MCALLEN, RGV – A mother attended her daughter’s graduation at Texas A&M College Station, but spent the last four years under the assumption her daughter was attending Texas A&M Kingsville.
This story convinced John Sharp, chancellor of the Texas A&M University System, and others to bring A&M to the Rio Grande Valley.
The Texas A&M University System broke ground Dec. 15 for the 61,000-square-foot Texas A&M University Higher Education Center on the Tres Lagos development. The $40 million center will offer world-class education programs directly from Texas A&M University, classrooms, laboratories, an auditorium as well as student services and administrative support offices.
“Today’s groundbreaking demonstrates what can be accomplished when a community–really the whole region–works together to bring educational opportunity to the young people of the Rio Grande Valley,” Sharp said. “People’s lives will be changed by this beautiful faculty, and they, in turn, will change the Rio Grande Valley and South Texas.”
Through Senator Juan “Chuy” Hinojosa, Sharp met a family from the Rio Grande Valley during one of Texas A&M University’s graduation ceremonies. The graduate convinced her mother she attended Texas A&M Kingsville for the past four years and went as far as taking her mother to football games in Kingsville.
“Little did [the mother] know that for four years, [her daughter[ had been going on a full scholarship to Texas A&M College Station,” Sharp said. “Her mother would not have let her go [because it was too far]. She was just in awe. … It was such an amazing story and that’s what really convinced me and many of us if we can’t get all of the great students to [attend College Station] … then by God we’re going to bring the flagship to [them].”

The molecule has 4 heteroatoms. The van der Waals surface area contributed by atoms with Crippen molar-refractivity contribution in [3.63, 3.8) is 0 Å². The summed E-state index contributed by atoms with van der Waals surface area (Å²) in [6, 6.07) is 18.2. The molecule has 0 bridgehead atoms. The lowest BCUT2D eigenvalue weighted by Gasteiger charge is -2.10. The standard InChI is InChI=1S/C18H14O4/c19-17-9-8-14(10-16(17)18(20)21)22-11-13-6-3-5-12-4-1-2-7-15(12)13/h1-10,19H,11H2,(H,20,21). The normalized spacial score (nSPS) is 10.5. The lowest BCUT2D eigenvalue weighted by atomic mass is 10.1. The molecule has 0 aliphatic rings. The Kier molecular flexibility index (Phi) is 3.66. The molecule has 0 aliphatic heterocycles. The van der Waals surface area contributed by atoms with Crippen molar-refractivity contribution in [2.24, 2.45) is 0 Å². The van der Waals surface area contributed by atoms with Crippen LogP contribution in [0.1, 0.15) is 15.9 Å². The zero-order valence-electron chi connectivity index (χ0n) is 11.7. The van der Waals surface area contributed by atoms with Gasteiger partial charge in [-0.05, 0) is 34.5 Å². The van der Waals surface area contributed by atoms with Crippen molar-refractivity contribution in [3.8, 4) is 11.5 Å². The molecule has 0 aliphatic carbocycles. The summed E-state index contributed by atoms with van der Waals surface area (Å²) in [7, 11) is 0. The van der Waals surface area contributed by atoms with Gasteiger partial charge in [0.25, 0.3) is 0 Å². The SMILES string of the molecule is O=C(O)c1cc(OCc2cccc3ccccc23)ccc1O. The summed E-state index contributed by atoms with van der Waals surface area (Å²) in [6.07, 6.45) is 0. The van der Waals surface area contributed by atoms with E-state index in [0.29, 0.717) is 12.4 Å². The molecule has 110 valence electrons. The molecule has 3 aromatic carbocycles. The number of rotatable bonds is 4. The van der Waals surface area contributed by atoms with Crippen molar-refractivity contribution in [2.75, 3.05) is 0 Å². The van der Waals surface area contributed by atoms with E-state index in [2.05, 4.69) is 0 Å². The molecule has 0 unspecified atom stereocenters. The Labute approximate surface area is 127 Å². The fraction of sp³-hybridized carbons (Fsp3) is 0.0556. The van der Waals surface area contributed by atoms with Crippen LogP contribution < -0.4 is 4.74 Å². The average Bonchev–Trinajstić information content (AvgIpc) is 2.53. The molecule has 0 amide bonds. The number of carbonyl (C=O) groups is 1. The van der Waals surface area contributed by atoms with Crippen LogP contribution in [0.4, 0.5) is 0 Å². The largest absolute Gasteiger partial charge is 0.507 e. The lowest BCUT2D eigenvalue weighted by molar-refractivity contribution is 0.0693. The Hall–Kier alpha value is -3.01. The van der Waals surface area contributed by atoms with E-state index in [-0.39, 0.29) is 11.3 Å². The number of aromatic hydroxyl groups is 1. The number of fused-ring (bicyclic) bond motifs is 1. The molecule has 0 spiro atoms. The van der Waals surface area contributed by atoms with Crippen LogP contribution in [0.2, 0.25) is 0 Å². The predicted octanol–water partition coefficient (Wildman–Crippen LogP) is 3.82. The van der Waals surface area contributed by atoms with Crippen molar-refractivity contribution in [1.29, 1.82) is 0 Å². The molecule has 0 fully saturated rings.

According to a FAQ sheet from Texas A&M University on the center, the University is committed to supporting the educational needs of Texas with top-tier educational programs that will enhance the continued economic development of the region and help provide the necessary skilled workforce. There are more than 1,600 students from the Hidalgo, Cameron, Starr and Willacy Counties currently enrolled in Texas A&M as well as over 3,600 former students living in the area.
“Anybody that’s been in politics at all, statewide, knows that the Rio Grande Valley is different in very good ways for much than the rest of Texas,” Sharp said. “One of the things that you learn real fast is that there [are] cultural ties to families that is as strong as it can be anywhere in the world. And you also learn that it’s hard sometimes for kids to leave the Valley because maybe the family misses them, loves them [and] doesn’t want them to go all the way across the world to College Station … and there’s also economics.”
The Higher Education Center is set to open Fall 2018, but Texas A&M will open up applications to students Jan. 2017 on the University’s website to enroll for Fall 2017. Those applying are expected to satisfy the same admission requirements and pay the same rate of tuition as students from College Station.
Until then, Texas A&M students will utilize resources at South Texas College (STC). Carlos Margo, dean of Industry Training and Economic Development, said both A&M and STC worked out a partnership where the projected number of 100 students beginning Fall 2017 will use STC’s facilities for a year to help them transition to the Higher Education Center.
“[The partnership] opens the doors for further collaboration,” Margo said. “It’s great to have A&M on our campus. We can learn from them and they will allow us to benefit from having their students [and faculty] on campus. That itself is another opportunity for our faculty to collaborate for an in-person, face-to-face environment.”
Some degrees that will be offered at the center include programs in public health, nursing and soon-to-be-announced interdisciplinary engineering. Other degree programs that will be offered from Texas A&M University are still being discussed.